Meet The Startups Bringing Online Dating Out Of The 90s

Online dating is a huge business, but most dating sites are still stuck in the 90s. They don’t take advantage of developments in video and social networking, and they don’t have good mobile experiences.

Here are a few startups I met at TechCrunch Disrupt SF that want to bring online dating into the modern era.


Michael Cafferata, a firefighter, started VideoDate on the side. He says he used to use online dating sites but was always frustrated by the process. Photos and profiles go stale. “And if you go on a date with someone and there’s no chemistry, you’re still stuck trying to entertain them for the rest of the date.” Cafferata met his wife at the mall, ending his tumultuous relationship with online dating. But he still wants to solve the online dating problem.

His solution: a mobile video chat app. The entire experience, including filling out your profile, happens on a mobile device. The app will try to match you with other users, and if you and another person are interested in each other, you can do a video chat. You can’t just do a video call with someone who hasn’t approved you. The app is ad supported, but Cafferata says a paid ad-free version will be released later.

VideoDate is only available for mobile devices, but Cafferata says a full web version may eventually follow.

Frimper, A Video Speed-Dating App For Facebook

Like Cafferata, Frimper co-founder Maayan Kimhi was jaded by online dating and decided to add a video component to the experience. But instead of a mobile app, the company has gone with a Facebook app. There are two main components: matching algorithms and an online “speed-dating” app getting quick impressions of the people you’ve been matched with.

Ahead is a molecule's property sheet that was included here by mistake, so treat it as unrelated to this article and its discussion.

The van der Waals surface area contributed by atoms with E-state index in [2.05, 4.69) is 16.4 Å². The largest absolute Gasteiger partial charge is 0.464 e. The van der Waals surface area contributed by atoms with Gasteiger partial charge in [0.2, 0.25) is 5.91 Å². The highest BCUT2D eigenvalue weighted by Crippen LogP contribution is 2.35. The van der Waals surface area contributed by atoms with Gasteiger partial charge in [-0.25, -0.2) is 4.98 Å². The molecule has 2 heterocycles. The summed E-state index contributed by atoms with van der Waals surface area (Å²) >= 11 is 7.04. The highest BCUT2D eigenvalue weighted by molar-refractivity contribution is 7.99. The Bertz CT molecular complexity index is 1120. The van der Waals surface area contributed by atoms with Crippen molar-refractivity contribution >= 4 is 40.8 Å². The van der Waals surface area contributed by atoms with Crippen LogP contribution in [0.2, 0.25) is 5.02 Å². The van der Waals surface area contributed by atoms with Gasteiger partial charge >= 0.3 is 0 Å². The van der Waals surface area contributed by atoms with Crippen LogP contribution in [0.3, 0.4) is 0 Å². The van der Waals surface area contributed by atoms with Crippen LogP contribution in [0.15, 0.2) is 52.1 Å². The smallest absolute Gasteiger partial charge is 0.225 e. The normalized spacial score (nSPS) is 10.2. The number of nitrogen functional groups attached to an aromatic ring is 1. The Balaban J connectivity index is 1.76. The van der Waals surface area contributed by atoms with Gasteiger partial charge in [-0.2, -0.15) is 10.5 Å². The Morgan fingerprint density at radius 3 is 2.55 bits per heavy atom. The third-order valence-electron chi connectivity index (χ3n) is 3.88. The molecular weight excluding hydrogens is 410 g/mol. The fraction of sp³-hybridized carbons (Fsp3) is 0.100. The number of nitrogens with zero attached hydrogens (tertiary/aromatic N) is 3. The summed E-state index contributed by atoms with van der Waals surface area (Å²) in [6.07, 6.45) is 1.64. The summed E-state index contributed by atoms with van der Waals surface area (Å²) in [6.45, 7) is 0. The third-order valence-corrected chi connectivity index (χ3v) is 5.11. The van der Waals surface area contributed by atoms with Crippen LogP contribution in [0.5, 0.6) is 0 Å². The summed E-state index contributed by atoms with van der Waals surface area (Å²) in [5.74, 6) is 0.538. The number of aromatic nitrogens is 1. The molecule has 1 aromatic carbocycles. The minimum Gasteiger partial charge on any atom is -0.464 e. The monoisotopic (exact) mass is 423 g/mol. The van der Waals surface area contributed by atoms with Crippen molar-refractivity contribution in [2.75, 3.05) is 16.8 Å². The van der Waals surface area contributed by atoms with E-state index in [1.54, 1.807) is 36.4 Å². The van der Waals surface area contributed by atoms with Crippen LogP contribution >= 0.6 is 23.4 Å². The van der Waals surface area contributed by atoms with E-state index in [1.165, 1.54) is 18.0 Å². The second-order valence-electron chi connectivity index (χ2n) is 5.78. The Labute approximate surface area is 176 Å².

The speed-dating component is the catchy part, but Frimper is investing heavily on the algorithm. “Dating shouldn’t be about demographics; it should be about personality,” says co-founder Itamar Koren, who is focused on the algorithms. Both Kimhi and Koren were psychology majors in college. Prior to Frimper, Koren worked in the human resources industry.

Frimper’s matching isn’t based just on what you say about yourself, but also about what other Frimper users you interact with say about you. Koren says this will give them a better ability to match you with compatible people. You might not describe yourself as shy, but if several people tag you as shy after chatting with you, that will be added to Frimper’s matching system. It’s also looking for similarities between users. “What Amazon does for books, we want to do for people,” she says.

Kimhi says Frimper is dealing with the “flasher problem” in two ways. First, the app validates your profile to make sure you’re a real person. It will automatically try to determine whether you’re real or not, but in questionable cases, a human review will be necessary. At the moment it only exists as a Facebook app. It will eventually be available outside of Facebook, but users will always need to validate through some sort of social networking profile to verify that they are who they say they are.

Users will also be able to report abusive members. As soon as abuse is reported, the video chat ends.

Eventually Kimhi and Koren want to apply the platform to other areas, such as finding roommates, business partners, or investors.


Dateini solves a different problem entirely: What do you do once you’ve already got a date? Even if you’re married or in a steady relationship, you might want to plan a date. The company provides a date-planning application that co-founder Rotem Tal describes as a virtual concierge service.

You give Dateini a budget, choose a “theme” (romantic, music, or entertainment) and a good type preference, and it will autogenerate a date itinerary. Tal says all the activities will be clustered together so you don’t have to drive or catch a cab to get around. So far it’s available for the 10 largest cities in the U.S.

Dateini takes a cut of ticket sales, car reservations, and other transactions conducted through the service. It’s also offering a “white label” version that companies can use. For example, a conference organizer or hotel could offer it as a branded service to customers looking for a night out on the town in an unfamiliar city. Tal says the company is already working with an airline on a white-label service. Here’s a mock-up of a TechCrunch version:


So you’ve met someone, video dated, real-life dated and now you’re engaged. What now?

Earlier this week at Disrupt, founder Brit Morin said that engineers might not want to work in the wedding industry, but pointed out that it’s a multi-billion-dollar industry., a wedding planning app, isn’t shying away from that opportunity.